‘Save Simon now!’ the crowd chanted in front of a wall of missing person posters with pictures of the worker.

Max Chung, the event’s organizer and an acquaintance of Mr Cheng’s, said Mr Cheng had travelled to the neighboring mainland city of Shenzhen on a mainland travel permit for Hong Kong and Macao residents. He holds a British National Overseas passport, according to Chung. The travel document is issued by the U.K. to Hong Kong permanent residents. 

The case has stoked fears among Hong Kong residents that Beijing is extending its judicial reach to Hong Kong, a semi-autonomous Chinese territory and former British colony. 

Mr Cheng’s girlfriend, who is said to be from Taiwan, told Hong Kong media that Mr Cheng was likely to have been detained on the territory of Hong Kong after he had got to the West Kowloon railway station. 

A spokesman from Britain’s Foreign and Commonwealth Office has previously said: ‘We are concerned by reports that a member of our team has been detained while returning to Hong Kong from Shenzhen.’

‘We are providing support to their family and seeking further information from authorities in Guangdong province and Hong Kong.’ 

Amnesty International today demanded the Chinese authorities release Mr Cheng ‘immediately’ and ‘unconditionally’. 

Joshua Rosenzweig, Amnesty International’s Head of East Asia, said Mr Cheng’s case was ‘grossly unjust’ and it was the latest example of China using administrative detention as a form of political punishment. 

‘If the Chinese authorities have sufficient, credible and admissible evidence that an internationally-recognised offence has been committed, they should charge him in a fair criminal process – which administrative detention blatantly is not,’ Mr Rosenzweig stated.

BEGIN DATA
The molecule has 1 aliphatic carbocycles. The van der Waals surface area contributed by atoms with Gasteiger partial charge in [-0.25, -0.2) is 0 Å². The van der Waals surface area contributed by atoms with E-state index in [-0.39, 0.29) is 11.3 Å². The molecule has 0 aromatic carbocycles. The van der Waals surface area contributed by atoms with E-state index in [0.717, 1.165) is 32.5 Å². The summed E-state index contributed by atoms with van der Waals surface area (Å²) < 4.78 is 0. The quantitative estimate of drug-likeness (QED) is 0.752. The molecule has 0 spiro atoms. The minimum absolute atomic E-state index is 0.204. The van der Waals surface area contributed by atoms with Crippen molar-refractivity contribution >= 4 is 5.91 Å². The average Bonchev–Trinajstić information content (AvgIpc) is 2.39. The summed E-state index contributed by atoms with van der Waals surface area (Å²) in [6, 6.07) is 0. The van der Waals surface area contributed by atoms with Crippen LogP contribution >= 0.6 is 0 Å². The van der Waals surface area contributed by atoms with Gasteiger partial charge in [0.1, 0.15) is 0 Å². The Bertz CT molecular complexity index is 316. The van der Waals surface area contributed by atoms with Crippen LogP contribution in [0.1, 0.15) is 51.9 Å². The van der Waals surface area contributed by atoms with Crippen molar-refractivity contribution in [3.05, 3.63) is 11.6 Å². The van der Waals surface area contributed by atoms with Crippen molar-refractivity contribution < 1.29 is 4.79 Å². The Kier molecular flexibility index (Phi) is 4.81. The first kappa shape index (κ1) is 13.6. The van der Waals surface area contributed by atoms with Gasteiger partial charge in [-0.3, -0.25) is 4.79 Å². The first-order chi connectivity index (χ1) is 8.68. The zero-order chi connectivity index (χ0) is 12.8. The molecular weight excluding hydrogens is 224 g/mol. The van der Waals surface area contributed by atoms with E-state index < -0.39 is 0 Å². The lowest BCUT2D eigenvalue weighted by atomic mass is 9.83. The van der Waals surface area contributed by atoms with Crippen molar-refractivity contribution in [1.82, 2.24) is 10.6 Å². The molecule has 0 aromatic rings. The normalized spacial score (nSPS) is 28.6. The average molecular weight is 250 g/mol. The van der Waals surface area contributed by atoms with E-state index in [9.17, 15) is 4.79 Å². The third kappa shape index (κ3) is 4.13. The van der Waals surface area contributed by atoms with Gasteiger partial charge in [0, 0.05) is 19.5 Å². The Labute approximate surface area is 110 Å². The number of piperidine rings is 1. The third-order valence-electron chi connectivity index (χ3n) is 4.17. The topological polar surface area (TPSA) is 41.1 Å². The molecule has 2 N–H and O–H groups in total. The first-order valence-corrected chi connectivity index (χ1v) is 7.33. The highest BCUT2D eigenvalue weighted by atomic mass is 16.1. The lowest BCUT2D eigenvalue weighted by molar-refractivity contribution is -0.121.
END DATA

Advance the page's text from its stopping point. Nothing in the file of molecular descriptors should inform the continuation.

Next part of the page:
Mr Cheng is a trade and investment officer in the consulate’s Scottish Development International Section.  

After contacting his girlfriend, Mr Cheng failed to answer two further calls from her.

He had apparently planned to return to Hong Kong via a high-speed railway line from Shenzen. 

When he did not return to work, the British consulate spoke to his family and police were contacted. 

However, officers at the relevant railway station said there were no arrests on August 8 or 9, according to Hong Kong media. 

Simon Cheng Man-kit (pictured), who works at the British Consulate-General in Hong Kong, is feared to have been detained after failing to return a business trip to the mainland

Simon Cheng Man-kit (pictured), who works at the British Consulate-General in Hong Kong, is feared to have been detained after failing to return a business trip to the mainland

Mr Cheng (who is pictured in Germany) had been at a business event in Shenzhen, south-eastern China, on August 8 but failed to return to work

Mr Cheng (who is pictured in Germany) had been at a business event in Shenzhen, south-eastern China, on August 8 but failed to return to work